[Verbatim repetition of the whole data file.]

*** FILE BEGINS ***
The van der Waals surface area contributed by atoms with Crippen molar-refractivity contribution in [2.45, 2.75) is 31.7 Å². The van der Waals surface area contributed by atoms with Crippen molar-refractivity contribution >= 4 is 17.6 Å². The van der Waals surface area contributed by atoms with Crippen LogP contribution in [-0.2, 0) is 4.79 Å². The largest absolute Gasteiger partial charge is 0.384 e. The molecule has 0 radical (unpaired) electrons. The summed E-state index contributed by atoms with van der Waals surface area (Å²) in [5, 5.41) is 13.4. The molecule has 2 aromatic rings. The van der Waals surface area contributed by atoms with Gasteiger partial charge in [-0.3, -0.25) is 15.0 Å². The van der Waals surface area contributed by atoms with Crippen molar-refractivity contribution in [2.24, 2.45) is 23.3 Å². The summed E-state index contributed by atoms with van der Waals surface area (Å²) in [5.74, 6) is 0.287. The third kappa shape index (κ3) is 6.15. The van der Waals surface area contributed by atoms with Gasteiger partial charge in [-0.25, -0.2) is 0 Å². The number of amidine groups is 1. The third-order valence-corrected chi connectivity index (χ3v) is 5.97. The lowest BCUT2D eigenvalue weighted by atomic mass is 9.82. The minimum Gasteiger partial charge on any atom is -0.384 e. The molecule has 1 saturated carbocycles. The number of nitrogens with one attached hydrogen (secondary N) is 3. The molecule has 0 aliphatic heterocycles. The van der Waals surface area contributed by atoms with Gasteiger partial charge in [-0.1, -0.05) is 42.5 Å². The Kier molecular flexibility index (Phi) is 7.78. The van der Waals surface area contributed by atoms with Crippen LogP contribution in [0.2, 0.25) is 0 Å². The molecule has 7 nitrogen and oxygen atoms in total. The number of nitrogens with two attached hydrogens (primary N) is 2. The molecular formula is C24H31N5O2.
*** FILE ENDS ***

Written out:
The van der Waals surface area contributed by atoms with Crippen molar-refractivity contribution in [2.45, 2.75) is 31.7 Å². The van der Waals surface area contributed by atoms with Crippen molar-refractivity contribution >= 4 is 17.6 Å². The van der Waals surface area contributed by atoms with Crippen LogP contribution in [-0.2, 0) is 4.79 Å². The largest absolute Gasteiger partial charge is 0.384 e. The molecule has 0 radical (unpaired) electrons. The summed E-state index contributed by atoms with van der Waals surface area (Å²) in [5, 5.41) is 13.4. The molecule has 2 aromatic rings. The van der Waals surface area contributed by atoms with Gasteiger partial charge in [-0.3, -0.25) is 15.0 Å². The van der Waals surface area contributed by atoms with Crippen molar-refractivity contribution in [2.24, 2.45) is 23.3 Å². The summed E-state index contributed by atoms with van der Waals surface area (Å²) in [5.74, 6) is 0.287. The third kappa shape index (κ3) is 6.15. The van der Waals surface area contributed by atoms with Gasteiger partial charge in [-0.25, -0.2) is 0 Å². The number of amidine groups is 1. The third-order valence-corrected chi connectivity index (χ3v) is 5.97. The lowest BCUT2D eigenvalue weighted by atomic mass is 9.82. The minimum Gasteiger partial charge on any atom is -0.384 e. The molecule has 1 saturated carbocycles. The number of nitrogens with one attached hydrogen (secondary N) is 3. The molecule has 0 aliphatic heterocycles. The van der Waals surface area contributed by atoms with Gasteiger partial charge in [-0.1, -0.05) is 42.5 Å². The Kier molecular flexibility index (Phi) is 7.78. The van der Waals surface area contributed by atoms with Crippen LogP contribution in [0.2, 0.25) is 0 Å². The molecule has 7 nitrogen and oxygen atoms in total. The number of nitrogens with two attached hydrogens (primary N) is 2. The molecular formula is C24H31N5O2.